I don't really have a concrete example. I know I don't buy into religious or political stuff very easy. When people make a claim, I always want a source-- not so much to piece together the facts for verification, but mainly to figure out motivation. I think everyone's just out to get me on their side when it comes to politics. When it comes to religious matters, I tend to be most skeptical of LDS 'faith promoting rumors.' I have a really hard time at Institute-- mainly because I just can't accept something so quickly and so easily. What's really hilarious is that I tend to give negative criticism more of a free pass than faith promoting stories.

I don't think a religious guy can be categorically placed in the 'skeptics' bin. I especially don't feel they're birds of my feather; when I thumb through the atheist section at Border's I can never even come to agree with the thrust of their argument let alone sit through the details supporting it. The main thing, though, is that I refuse to accept a cosmic existence where good and evil go unrewarded and unpunished. I refuse to believe the final mark on the Jew's life in Auschwitz was a corrupt scheme of evil men systematically murdering others on the sole basis of religious persuasion. I refuse to believe that there will be no justice served to those who perpetrate the most horrible of crimes. And, the empty imminence of an aheistic view-- the stark void of Divine help and Providence -- is just too unfair. Is there no help for the widow's son? Is there no balm in Gilead? Is there no end to suffering? An end of existence certainly meets the criteria, but what good is it when one cannot enjoy the peace that comes from a fruitful existence? I just don't buy it.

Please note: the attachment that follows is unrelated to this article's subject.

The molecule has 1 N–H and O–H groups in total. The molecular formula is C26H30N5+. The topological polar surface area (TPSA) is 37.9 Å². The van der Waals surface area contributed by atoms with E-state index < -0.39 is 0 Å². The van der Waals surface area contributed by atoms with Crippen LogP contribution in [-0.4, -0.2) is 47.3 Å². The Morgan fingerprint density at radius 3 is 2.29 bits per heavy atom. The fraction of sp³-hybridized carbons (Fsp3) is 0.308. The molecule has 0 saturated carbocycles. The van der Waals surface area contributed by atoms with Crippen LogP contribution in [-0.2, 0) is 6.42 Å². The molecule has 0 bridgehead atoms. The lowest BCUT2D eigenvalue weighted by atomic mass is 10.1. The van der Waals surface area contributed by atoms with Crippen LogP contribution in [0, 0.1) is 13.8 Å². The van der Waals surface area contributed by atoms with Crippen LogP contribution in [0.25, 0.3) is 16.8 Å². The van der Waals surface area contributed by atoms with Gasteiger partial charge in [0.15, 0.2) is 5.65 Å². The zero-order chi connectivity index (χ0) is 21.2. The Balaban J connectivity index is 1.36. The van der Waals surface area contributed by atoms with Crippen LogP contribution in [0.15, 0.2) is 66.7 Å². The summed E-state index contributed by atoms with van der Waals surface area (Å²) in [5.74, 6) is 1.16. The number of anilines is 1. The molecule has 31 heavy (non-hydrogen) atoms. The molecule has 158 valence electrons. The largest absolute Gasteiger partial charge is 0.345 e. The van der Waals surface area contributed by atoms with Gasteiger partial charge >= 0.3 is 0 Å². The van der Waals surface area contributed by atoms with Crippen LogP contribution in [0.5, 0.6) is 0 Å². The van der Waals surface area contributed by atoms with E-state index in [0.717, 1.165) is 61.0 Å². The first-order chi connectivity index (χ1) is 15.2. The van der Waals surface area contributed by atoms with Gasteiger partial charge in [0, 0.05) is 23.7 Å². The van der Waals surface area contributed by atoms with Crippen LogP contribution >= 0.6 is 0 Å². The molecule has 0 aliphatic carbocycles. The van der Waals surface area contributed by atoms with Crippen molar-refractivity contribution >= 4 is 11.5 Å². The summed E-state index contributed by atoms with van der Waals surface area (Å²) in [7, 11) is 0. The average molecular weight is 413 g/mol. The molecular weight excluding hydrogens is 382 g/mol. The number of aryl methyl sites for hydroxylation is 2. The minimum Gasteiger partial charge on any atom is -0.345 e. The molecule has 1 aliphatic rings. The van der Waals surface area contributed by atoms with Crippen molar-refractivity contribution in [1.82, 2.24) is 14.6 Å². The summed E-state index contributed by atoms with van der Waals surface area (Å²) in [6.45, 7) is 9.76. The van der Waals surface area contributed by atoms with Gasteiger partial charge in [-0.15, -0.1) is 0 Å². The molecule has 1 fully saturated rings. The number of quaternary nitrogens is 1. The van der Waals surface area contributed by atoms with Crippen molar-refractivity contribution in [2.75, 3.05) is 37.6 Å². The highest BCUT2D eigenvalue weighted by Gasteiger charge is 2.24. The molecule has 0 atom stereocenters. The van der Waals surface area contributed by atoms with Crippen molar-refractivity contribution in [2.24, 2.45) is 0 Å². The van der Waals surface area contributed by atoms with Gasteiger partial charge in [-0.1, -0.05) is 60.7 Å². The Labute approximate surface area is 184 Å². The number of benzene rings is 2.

But, I don't want to be fooled, either. No... I don't want to be fooled. I don't want heroes, I don't want stories, I don't want a faith promoting history. I want the truth. People are people and they're going to shock and surprise you. They're not going to live clear cut good or bad lives. They're going to look out for themselves; they're not perfect.

So why is it that the Church mainly shows the good parts of our stories in lessons, manuals, and Church sponsored events? Because it's their job to help you with your faith, repentance, baptismal covenants, and endeavours in seeking the Holy Ghost, that's why. It's not their job to make sure you know what Brigham Young said about black folks, or how many women Joseph Smith was married to. It's their job to make sure you have faith and exercise it unto repentance. "How come you never told me?" some say. I say "How come you never asked?" The answers don't matter until the questions are asked.